£12,000 Auto-Aim Rifle Turns You Into a SAS Sniper

By Chris Mills on at

Sniper rifles already rank a solid 11 on the badass scale, but you know what makes them even more badass? Whacking a Terminator-style set of cyborg eyes on the top that tracks targets and then helps the shooter hit exactly what he or she wants. You can run, but you really can't hide...mwhahaha!

Normally, long-range shooting involves calculating distance to target, atmospheric conditions and wind speed, then making the shot whilst controlling your breathing and trigger pull -- it's a bit of an effort, frankly. The TrackingPoint scope tries to take all these things out of the equation and just leave you with the job of deciding what you want to explode with a lethally over-powered bullet.

Tracking procedure

The system works by showing you a scope where the crosshairs indicate where your bullet will hit, not where you're aiming -- which are two very different things with a conventional rifle. Once the shooter's selected the target, the scope uses a laser to calculate range to target, atmospheric conditions and all those other pesky variables, and then the Linux-powered computer generates a crosshair that shows where the round will land. The shooter then matches this second crosshair with his original target, pulls the trigger, the rifle lines everything up one final time, and the shot is fired.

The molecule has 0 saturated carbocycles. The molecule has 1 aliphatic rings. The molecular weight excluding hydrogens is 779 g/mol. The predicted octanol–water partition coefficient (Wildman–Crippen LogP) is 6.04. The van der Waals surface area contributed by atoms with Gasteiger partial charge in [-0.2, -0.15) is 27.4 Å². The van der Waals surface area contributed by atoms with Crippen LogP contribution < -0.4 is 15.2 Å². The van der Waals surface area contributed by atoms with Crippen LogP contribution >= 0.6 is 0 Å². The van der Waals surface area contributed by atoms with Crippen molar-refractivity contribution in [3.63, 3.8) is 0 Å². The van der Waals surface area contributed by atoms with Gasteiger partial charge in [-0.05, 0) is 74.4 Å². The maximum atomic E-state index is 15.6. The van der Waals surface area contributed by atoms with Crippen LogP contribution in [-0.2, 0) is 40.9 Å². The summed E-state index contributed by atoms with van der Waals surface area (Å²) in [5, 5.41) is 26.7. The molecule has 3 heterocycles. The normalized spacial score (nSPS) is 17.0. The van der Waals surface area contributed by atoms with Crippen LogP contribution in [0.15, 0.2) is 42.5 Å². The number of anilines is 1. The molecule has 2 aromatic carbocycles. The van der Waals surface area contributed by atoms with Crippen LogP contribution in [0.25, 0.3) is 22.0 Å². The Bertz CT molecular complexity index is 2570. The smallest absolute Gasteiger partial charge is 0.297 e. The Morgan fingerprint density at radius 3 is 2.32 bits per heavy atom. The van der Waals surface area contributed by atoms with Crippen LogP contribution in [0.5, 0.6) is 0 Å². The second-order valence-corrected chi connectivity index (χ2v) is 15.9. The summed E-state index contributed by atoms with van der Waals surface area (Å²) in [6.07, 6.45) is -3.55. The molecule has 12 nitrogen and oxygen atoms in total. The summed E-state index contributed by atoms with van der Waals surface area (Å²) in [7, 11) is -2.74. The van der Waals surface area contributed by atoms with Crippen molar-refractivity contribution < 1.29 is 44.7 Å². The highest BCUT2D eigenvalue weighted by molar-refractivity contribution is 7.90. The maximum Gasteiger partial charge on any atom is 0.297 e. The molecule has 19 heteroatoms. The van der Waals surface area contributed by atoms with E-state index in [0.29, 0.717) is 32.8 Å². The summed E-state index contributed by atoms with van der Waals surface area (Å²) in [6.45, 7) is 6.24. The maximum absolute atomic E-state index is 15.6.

The system comes fitted on three different rifles, including one that fires .338 Lapua Magnum bullets, the same used in the British Army's current sniper rifle, and the same round that holds the record for the longest-distance sniper kill of all time -- so it has some heritage. There's also options to live-stream the video from the scope to an iOS device for a spotter to view, or save the footage for later, like a firearms black box.

The net result of all this is a first-round hit probability -- the chance of actually blasting the thing you want to  -- that's properly drastically reduced for your average shooter. Yeah, there are going to be some concerns and people whining about this making guns more dangerous, but they're just being whiny little babies. From a military perspective, this is a win-win -- more accuracy means fewer rounds going off-target and hurting innocent bystanders, and the recording features make the actual shooters more accountable. Oh, and when it makes its inevitable appearance in Expendables 3,  Sylvester Stallone will never have appeared more badass. [Ars Technica]